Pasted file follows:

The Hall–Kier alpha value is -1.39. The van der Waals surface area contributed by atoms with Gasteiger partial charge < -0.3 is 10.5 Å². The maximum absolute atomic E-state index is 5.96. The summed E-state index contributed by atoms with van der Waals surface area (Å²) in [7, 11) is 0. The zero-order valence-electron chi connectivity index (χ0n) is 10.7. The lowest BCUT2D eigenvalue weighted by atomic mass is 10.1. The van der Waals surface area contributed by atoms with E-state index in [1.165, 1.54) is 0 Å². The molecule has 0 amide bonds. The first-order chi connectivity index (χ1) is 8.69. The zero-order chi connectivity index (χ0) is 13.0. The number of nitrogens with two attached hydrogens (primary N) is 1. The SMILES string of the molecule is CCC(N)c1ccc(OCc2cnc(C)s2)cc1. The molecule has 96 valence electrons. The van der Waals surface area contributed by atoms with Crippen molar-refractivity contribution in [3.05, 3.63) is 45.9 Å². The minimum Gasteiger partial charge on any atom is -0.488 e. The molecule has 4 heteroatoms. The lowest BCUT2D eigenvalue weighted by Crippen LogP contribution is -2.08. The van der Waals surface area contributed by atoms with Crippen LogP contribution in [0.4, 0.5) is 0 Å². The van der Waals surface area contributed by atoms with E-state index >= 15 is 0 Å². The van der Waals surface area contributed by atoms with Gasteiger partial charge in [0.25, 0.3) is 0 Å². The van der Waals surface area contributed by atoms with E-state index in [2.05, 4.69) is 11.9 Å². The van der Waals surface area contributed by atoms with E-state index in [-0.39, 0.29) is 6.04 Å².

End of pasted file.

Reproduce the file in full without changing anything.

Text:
The Hall–Kier alpha value is -1.39. The van der Waals surface area contributed by atoms with Gasteiger partial charge < -0.3 is 10.5 Å². The maximum absolute atomic E-state index is 5.96. The summed E-state index contributed by atoms with van der Waals surface area (Å²) in [7, 11) is 0. The zero-order valence-electron chi connectivity index (χ0n) is 10.7. The lowest BCUT2D eigenvalue weighted by atomic mass is 10.1. The van der Waals surface area contributed by atoms with E-state index in [1.165, 1.54) is 0 Å². The molecule has 0 amide bonds. The first-order chi connectivity index (χ1) is 8.69. The zero-order chi connectivity index (χ0) is 13.0. The number of nitrogens with two attached hydrogens (primary N) is 1. The SMILES string of the molecule is CCC(N)c1ccc(OCc2cnc(C)s2)cc1. The molecule has 96 valence electrons. The van der Waals surface area contributed by atoms with Crippen molar-refractivity contribution in [3.05, 3.63) is 45.9 Å². The minimum Gasteiger partial charge on any atom is -0.488 e. The molecule has 4 heteroatoms. The lowest BCUT2D eigenvalue weighted by Crippen LogP contribution is -2.08. The van der Waals surface area contributed by atoms with Crippen LogP contribution in [0.4, 0.5) is 0 Å². The van der Waals surface area contributed by atoms with E-state index >= 15 is 0 Å². The van der Waals surface area contributed by atoms with Gasteiger partial charge in [0.25, 0.3) is 0 Å². The van der Waals surface area contributed by atoms with E-state index in [2.05, 4.69) is 11.9 Å². The van der Waals surface area contributed by atoms with E-state index in [-0.39, 0.29) is 6.04 Å².